A Closer Look at Ancillary Roles in Social Care

If you were to think of social care jobs, you’d often think of a role in social work, or as a care assistant of some kind. Ancillary roles are roles that aren’t directly involved in the care aspect of social care. However, without these types of roles, the social care structure would suffer immensely. In this article, we’ll look at a few of these roles, and understand what makes them so vital to the care industry. If you’re looking for your first newly qualified social worker jobs it’s well worth understanding how the whole system works.


When you first think of any role within a kitchen, you’re likely to associate it with a restaurant or other food related business. However, full time cooks and kitchen assistants are always needed within social care. A lot of service users can no longer cook for themselves, and rely on a support network to get this sustenance. This can be a great opportunity for those who are wanting a career in the kitchen, but might be finding it hard to get experience at demanding restaurants.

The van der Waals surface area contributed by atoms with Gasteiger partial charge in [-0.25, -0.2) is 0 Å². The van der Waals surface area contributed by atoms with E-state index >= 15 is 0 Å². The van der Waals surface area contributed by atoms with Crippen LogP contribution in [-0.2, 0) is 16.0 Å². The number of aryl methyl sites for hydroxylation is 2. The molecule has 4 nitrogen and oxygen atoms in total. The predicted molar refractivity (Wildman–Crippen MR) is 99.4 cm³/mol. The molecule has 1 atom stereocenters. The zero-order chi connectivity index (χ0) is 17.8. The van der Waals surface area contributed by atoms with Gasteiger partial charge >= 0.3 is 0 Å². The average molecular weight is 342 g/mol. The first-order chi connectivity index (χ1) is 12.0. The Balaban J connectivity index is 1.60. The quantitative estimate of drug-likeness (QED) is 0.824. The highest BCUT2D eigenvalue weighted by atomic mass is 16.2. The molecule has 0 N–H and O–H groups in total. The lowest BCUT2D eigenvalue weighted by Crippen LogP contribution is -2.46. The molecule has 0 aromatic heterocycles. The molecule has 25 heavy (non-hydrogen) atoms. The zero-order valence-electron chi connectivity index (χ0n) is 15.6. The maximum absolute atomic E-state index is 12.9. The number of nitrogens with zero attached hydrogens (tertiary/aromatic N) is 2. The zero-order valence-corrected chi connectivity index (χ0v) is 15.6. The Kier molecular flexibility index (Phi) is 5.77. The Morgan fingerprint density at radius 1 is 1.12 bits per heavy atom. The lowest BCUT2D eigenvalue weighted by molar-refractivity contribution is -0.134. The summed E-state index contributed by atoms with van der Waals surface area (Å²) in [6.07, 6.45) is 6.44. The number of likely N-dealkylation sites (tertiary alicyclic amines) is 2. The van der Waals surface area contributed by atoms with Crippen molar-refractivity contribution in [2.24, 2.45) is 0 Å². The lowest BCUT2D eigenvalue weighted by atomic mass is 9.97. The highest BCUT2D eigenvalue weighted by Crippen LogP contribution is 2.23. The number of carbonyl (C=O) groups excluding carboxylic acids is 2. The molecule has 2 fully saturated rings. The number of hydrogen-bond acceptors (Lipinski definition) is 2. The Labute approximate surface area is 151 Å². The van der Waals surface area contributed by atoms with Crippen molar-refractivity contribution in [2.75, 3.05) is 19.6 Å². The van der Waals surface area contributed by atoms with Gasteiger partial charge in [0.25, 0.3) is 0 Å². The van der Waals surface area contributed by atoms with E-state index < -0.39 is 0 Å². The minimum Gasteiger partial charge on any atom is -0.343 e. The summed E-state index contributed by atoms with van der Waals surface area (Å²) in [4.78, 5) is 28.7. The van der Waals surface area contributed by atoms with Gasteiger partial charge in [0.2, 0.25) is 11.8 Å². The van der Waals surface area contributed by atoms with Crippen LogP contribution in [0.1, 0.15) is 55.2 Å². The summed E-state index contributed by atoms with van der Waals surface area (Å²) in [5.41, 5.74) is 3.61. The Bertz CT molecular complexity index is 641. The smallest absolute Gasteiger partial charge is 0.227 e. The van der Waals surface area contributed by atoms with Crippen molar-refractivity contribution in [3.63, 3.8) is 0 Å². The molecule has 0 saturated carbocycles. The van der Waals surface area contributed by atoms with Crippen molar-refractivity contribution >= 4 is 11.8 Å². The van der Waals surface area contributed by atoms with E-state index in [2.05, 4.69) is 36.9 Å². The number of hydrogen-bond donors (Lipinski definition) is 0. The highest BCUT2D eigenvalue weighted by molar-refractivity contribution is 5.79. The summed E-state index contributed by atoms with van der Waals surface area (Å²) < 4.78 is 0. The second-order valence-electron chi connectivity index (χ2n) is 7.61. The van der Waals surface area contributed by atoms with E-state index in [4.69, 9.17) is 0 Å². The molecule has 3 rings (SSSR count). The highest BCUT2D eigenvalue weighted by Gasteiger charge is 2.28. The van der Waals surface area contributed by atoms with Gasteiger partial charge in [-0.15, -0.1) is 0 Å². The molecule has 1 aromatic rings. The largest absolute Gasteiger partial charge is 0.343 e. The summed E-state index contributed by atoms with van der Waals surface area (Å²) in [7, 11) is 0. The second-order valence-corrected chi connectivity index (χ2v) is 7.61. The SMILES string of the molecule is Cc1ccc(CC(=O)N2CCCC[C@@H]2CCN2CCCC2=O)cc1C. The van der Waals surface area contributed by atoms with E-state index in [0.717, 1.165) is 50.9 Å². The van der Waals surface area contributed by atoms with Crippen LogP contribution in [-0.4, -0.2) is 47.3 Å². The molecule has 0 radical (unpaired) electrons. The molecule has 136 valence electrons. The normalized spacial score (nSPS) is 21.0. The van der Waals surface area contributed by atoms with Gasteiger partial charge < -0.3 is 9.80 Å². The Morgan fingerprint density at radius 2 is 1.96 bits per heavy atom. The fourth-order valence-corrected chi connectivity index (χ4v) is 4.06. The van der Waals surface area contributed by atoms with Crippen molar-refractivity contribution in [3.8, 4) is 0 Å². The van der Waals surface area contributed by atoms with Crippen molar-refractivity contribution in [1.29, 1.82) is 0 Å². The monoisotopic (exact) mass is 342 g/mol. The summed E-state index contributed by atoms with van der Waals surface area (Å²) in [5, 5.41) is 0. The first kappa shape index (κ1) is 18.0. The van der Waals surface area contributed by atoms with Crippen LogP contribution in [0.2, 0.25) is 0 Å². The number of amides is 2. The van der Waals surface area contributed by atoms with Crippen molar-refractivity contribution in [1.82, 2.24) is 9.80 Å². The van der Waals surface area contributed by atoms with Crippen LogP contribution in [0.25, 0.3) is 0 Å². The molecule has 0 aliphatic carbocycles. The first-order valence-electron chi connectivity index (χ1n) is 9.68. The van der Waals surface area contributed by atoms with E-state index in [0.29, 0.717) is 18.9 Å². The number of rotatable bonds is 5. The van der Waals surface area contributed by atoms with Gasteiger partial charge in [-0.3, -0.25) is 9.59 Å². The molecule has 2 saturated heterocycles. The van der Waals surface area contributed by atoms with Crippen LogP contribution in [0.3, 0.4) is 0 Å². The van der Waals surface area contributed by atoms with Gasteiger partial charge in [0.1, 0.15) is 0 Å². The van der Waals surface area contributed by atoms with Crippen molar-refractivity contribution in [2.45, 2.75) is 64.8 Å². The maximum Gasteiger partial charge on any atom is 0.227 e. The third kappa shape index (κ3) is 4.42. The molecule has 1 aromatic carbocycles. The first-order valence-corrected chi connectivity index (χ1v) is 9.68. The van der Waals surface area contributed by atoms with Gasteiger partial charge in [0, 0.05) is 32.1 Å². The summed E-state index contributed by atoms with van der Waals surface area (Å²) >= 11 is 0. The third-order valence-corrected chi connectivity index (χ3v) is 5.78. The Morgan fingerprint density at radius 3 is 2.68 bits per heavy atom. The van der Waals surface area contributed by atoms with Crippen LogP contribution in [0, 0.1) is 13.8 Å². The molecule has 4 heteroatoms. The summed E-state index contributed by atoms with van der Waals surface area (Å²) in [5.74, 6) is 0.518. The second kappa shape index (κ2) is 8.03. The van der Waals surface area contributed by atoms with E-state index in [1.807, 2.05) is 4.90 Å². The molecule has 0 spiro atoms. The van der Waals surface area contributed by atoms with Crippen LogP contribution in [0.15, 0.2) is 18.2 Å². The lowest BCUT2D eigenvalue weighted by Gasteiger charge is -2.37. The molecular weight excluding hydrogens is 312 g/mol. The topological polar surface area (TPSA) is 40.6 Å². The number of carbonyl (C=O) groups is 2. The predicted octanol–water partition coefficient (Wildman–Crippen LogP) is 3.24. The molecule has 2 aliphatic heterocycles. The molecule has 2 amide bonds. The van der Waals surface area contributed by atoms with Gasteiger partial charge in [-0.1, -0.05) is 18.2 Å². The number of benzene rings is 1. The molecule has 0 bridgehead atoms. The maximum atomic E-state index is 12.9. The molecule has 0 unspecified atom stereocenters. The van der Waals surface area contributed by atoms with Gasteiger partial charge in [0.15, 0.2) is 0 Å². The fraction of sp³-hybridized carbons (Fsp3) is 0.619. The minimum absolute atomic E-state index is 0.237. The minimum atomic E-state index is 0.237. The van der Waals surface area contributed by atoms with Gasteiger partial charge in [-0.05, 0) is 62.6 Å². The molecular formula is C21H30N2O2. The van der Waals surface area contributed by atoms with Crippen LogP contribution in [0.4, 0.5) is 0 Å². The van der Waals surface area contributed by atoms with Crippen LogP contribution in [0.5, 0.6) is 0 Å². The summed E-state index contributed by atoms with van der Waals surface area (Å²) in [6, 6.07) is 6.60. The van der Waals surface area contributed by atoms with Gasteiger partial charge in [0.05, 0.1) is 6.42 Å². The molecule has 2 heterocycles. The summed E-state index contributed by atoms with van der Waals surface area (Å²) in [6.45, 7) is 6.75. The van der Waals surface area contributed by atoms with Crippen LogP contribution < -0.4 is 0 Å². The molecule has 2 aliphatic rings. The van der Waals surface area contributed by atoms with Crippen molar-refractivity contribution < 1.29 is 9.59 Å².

Housekeeper/domestic worker:

A lot of people in assisted living communities, or in their own home are not able to keep the clean environment they need. A cleaner can make sure this cleanliness is still available to service users. A well looked after room, living space, bathroom, etc. Can go a long way in helping a service user’s wellbeing. When it comes to elderly service users or those who are severely ill, a clean environment also helps keep an area hygienic and reduces the chance of illness and disease being spread.

Driver/transport manager:

A problem for many service users in social work is the restrictions they find themselves in due to their condition. This often means things they take for granted, such as getting around in a car or a bus, is no longer a viable option for them. This type of role could be running anything from a minibus service, to being part of a volunteer group helping people get to the doctors or other important appointments.

Maintenance roles:

Like many of the other roles talked about in this article, workers in the maintenance sector will often be performing duties that service users can no longer perform themselves. While also dealing with larger issues, often relating to the infrastructure of assisted living facilities. In this sort of maintenance role, you may be directly employed by assisted living facilities, or potentially working from door to door visiting service user’s houses. The latter of these can also help put in place occupational therapy aids to help maximise a service user’s independence.

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